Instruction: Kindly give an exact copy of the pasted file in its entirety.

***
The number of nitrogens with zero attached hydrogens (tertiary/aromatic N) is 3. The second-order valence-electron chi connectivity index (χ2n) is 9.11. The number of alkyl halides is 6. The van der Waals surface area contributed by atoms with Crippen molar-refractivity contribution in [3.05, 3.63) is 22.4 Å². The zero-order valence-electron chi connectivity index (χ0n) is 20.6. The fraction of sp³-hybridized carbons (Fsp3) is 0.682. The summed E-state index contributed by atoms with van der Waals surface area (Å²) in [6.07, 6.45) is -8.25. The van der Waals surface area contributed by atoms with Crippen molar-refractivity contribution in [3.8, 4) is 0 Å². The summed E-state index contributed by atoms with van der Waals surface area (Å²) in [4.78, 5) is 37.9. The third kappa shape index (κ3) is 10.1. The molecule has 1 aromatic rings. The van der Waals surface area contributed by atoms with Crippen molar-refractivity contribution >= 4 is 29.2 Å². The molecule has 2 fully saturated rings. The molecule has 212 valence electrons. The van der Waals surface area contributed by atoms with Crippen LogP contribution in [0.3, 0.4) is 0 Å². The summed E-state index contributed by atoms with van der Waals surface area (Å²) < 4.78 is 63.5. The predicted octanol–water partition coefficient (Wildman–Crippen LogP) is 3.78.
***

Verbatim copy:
The number of nitrogens with zero attached hydrogens (tertiary/aromatic N) is 3. The second-order valence-electron chi connectivity index (χ2n) is 9.11. The number of alkyl halides is 6. The van der Waals surface area contributed by atoms with Crippen molar-refractivity contribution in [3.05, 3.63) is 22.4 Å². The zero-order valence-electron chi connectivity index (χ0n) is 20.6. The fraction of sp³-hybridized carbons (Fsp3) is 0.682. The summed E-state index contributed by atoms with van der Waals surface area (Å²) in [6.07, 6.45) is -8.25. The van der Waals surface area contributed by atoms with Crippen molar-refractivity contribution in [3.8, 4) is 0 Å². The summed E-state index contributed by atoms with van der Waals surface area (Å²) in [4.78, 5) is 37.9. The third kappa shape index (κ3) is 10.1. The molecule has 1 aromatic rings. The van der Waals surface area contributed by atoms with Crippen molar-refractivity contribution >= 4 is 29.2 Å². The molecule has 2 fully saturated rings. The molecule has 212 valence electrons. The van der Waals surface area contributed by atoms with Crippen LogP contribution in [0.3, 0.4) is 0 Å². The summed E-state index contributed by atoms with van der Waals surface area (Å²) < 4.78 is 63.5. The predicted octanol–water partition coefficient (Wildman–Crippen LogP) is 3.78.